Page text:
which he turned his hand. He also wrote 147 new articles, in 289,447
    words, more than anyone else. Those on the more famous include A. J.
    Balfour, John Buchan, Edward VII and VIII (a proficient if not expert
    player of the bagpipes), George V and VI, Gladstone, Sidney Herbert,
    Harold Macmillan, C. F. Masterman, Florence Nightingale, Sir Cecil
    Spring-Rice, Connop Thirlwall and (with K. D. Reynolds) Queen
    Victoria. Herbert and Nightingale make a good pairing, Macmillan is
    certainly fair and sometimes vivid, if lacking in character, and
    Gladstone masterly, if a little too consciously so, in its control of
    so much material. The minor characters that Matthew added are an odd
    collection: Gladstone's sad sister Helen, who might have otherwise
    rated no more than a sentence in the article on her brother, Thomas
    Beighton, a missionary printer, James Jeremie, Dean of Lincoln, Isaac
    Jermy, victim of a celebrated mid-Victorian murder, and Nicholas
    Pocock, a contributor to the DNB. They all seem bit-players in the
    great Gladstonian drama.

    But the appearance of these figures is only part of more drastic
    changes in balance. The old DNB had 1,286 barristers and judges but
    only eight solicitors (not so surprising then). The clergy were even
    more dominant, and politicians and authors had more than their fair
    share, simply because facts about them were accessible. Now Anita
    McConnell has written 595 articles, mainly on scientists and
    inventors, Anne Pimlott Baker 470 on painters, gardeners and
    businessmen, and Elizabeth Baigent 437 on travellers, many more of
    each profession than in the DNB. The book trade, book-collectors and
    librarians are still under-represented, and the articles on newer
    media, such as broad- casting, are erratic - Lord Reith, Richard
    Dimbleby, Norman Collins and Sir George Barnes might have lived on
    different planets. The total number of persons is up by 42 per cent,
    an increase far from merely modern; every century before 1500 (except
    the seventh and eleventh) has half as many again. Matthew saw that
    "Stephen disliked the concept of absolute worth as a criterion for
    inclusion, sensibly preferring utility, interest, readers' demand,
    variety of coverage, spice, liveliness and individuality", and
    determined to pursue these goals further, fortified by far wider
    access to material.

    In this he was hoist on his own petard, the equally sensible decision
    to retain all the original subjects, however irrelevant their "worth"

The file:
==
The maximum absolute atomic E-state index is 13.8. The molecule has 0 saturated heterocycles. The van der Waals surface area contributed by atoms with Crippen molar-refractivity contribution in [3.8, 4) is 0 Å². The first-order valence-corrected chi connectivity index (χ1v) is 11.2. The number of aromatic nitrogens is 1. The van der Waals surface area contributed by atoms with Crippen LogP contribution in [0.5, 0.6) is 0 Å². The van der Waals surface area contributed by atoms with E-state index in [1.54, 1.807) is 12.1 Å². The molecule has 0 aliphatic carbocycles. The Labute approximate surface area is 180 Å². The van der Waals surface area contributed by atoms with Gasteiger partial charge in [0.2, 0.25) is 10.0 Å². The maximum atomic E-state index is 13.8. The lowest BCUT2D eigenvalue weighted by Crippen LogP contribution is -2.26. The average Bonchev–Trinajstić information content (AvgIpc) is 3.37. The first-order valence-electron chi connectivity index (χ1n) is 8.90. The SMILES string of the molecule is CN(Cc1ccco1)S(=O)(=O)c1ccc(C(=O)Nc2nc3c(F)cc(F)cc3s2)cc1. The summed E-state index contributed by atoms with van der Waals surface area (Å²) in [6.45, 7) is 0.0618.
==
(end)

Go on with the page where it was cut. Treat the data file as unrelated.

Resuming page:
might seem today. But people previously excluded by geography or time,
    Britain's Roman and earlier native rulers, pre-1776 Americans and
    others whose lives had been spent abroad, as well as foreigners who
    lived in Britain, people in business and labour, arts and culture
    other than literary on a far wider definition - all these were now
    admitted. Persons famous for their opposition to British expansion,
    Powhattan, Nuncomar, Cetewayo and Te Rauparaha (but not Tipu Sultan or
    Nana Sahib) are now included, and with them strangers who came to this
    country, "Prince Giolo", brought by William Dampier from the
    Philippines, Omai, who came with Sir Joseph Banks, and Bennelong,
    Governor Phillip's ambassador to the Aborigines in Australia, who
    visited George III. The original eleven "legendary personages", among
    them King Arthur and Merlin, have grown to include Britannia, Friar
    Tuck, Junius, John Bull and Tommy Atkins (but not the Long Man of
    Cerne, arguably the most ancient Briton). And there are many, many
    more women.

    This rights an old wrong, but only to a limited extent. If the DNB
    came out when a class system was in force that segregated "public" and
    "private" life more than before or since (relegating women too easily
    to the "private" zone), adjusting the balance is easier said than
    done. Great political hostesses, head- mistresses, women religious,
    landowners, academics (now), or those in industry and trade, wise
    women and nurses, poets, novelists and even preachers, all need a
    proper account. But this still leaves "the feminist argument that
    women were simply excluded from the British power structure" (Matthew)
    unanswered. That they were included to a greater degree than the DNB
    suggests is certainly true, but how to reflect it? Many more are now
    included, double the number in the DNB, thanks to the specialist
    consultant editor, Jane Garnett. But "double" only means up from 5 per
    cent to 10 per cent; if the word "woman" recurs 4,615 times, "man" is
    still four times as frequent.

    Women famous in their own right are still apt to be found under their
    husbands, and others, like Marion Richardson, whose method taught
    generations of children to write well, are omitted. Not all the women
    are heroines like Margaret Roper (who gets a disappointing article),
    Florence Nightingale, or Edith Cavell. Matthew and Reynolds's Victoria
    is shorter and sharper than Lee's, and Reynolds, author of 252
    articles, accounts for women already famous, including Princess Diana,
    Louise von Alten, successively Duchess of Manchester and Devonshire,
    and Lady Flora Hastings.

    Gladstone's near- Nemesis Laura Thistlethwayte, "courtesan and
    lay-preacher", is dealt with by J.

    Gilliland, along with eighty-seven others, mostly actresses, with a
    few murderers and pirates. Theo Aronson has a royal straight flush
    with Mrs Keppel, Lillie Langtry and Skittles. Barbara White has
    written sixteen lively articles on women criminals; the beguiling Moll